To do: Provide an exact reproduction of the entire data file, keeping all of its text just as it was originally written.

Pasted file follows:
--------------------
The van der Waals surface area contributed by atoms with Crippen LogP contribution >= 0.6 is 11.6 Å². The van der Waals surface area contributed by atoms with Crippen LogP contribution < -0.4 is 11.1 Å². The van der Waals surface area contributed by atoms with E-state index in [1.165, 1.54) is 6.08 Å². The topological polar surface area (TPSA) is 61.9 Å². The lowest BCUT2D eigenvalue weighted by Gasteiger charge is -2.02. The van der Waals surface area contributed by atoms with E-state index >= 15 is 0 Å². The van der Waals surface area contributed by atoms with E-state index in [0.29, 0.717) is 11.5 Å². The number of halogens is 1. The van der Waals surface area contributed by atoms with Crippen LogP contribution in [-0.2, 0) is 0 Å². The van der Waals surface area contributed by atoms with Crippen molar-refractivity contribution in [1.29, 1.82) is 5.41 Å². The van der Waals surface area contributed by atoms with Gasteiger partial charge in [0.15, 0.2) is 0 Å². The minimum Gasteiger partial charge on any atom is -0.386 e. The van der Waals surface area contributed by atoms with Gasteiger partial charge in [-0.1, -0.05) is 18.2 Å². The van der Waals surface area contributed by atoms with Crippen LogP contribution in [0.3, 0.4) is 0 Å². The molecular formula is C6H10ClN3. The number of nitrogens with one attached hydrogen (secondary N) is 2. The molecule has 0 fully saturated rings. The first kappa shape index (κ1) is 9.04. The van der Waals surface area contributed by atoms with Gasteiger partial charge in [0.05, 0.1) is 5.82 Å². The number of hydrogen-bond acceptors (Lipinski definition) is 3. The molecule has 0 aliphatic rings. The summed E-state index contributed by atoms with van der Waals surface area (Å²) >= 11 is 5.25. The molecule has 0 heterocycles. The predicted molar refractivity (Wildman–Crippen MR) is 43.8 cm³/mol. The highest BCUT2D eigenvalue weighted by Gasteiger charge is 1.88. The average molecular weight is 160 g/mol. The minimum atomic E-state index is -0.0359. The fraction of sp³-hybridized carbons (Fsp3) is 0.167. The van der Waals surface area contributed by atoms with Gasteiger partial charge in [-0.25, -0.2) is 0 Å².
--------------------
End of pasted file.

The van der Waals surface area contributed by atoms with Crippen LogP contribution >= 0.6 is 11.6 Å². The van der Waals surface area contributed by atoms with Crippen LogP contribution < -0.4 is 11.1 Å². The van der Waals surface area contributed by atoms with E-state index in [1.165, 1.54) is 6.08 Å². The topological polar surface area (TPSA) is 61.9 Å². The lowest BCUT2D eigenvalue weighted by Gasteiger charge is -2.02. The van der Waals surface area contributed by atoms with E-state index >= 15 is 0 Å². The van der Waals surface area contributed by atoms with E-state index in [0.29, 0.717) is 11.5 Å². The number of halogens is 1. The van der Waals surface area contributed by atoms with Crippen LogP contribution in [-0.2, 0) is 0 Å². The van der Waals surface area contributed by atoms with Crippen molar-refractivity contribution in [1.29, 1.82) is 5.41 Å². The van der Waals surface area contributed by atoms with Gasteiger partial charge in [0.15, 0.2) is 0 Å². The minimum Gasteiger partial charge on any atom is -0.386 e. The van der Waals surface area contributed by atoms with Gasteiger partial charge in [-0.1, -0.05) is 18.2 Å². The van der Waals surface area contributed by atoms with Crippen LogP contribution in [0.3, 0.4) is 0 Å². The molecular formula is C6H10ClN3. The number of nitrogens with one attached hydrogen (secondary N) is 2. The molecule has 0 fully saturated rings. The first kappa shape index (κ1) is 9.04. The van der Waals surface area contributed by atoms with Gasteiger partial charge in [0.05, 0.1) is 5.82 Å². The number of hydrogen-bond acceptors (Lipinski definition) is 3. The molecule has 0 aliphatic rings. The summed E-state index contributed by atoms with van der Waals surface area (Å²) >= 11 is 5.25. The molecule has 0 heterocycles. The predicted molar refractivity (Wildman–Crippen MR) is 43.8 cm³/mol. The highest BCUT2D eigenvalue weighted by Gasteiger charge is 1.88. The average molecular weight is 160 g/mol. The minimum atomic E-state index is -0.0359. The fraction of sp³-hybridized carbons (Fsp3) is 0.167. The van der Waals surface area contributed by atoms with Gasteiger partial charge in [-0.25, -0.2) is 0 Å².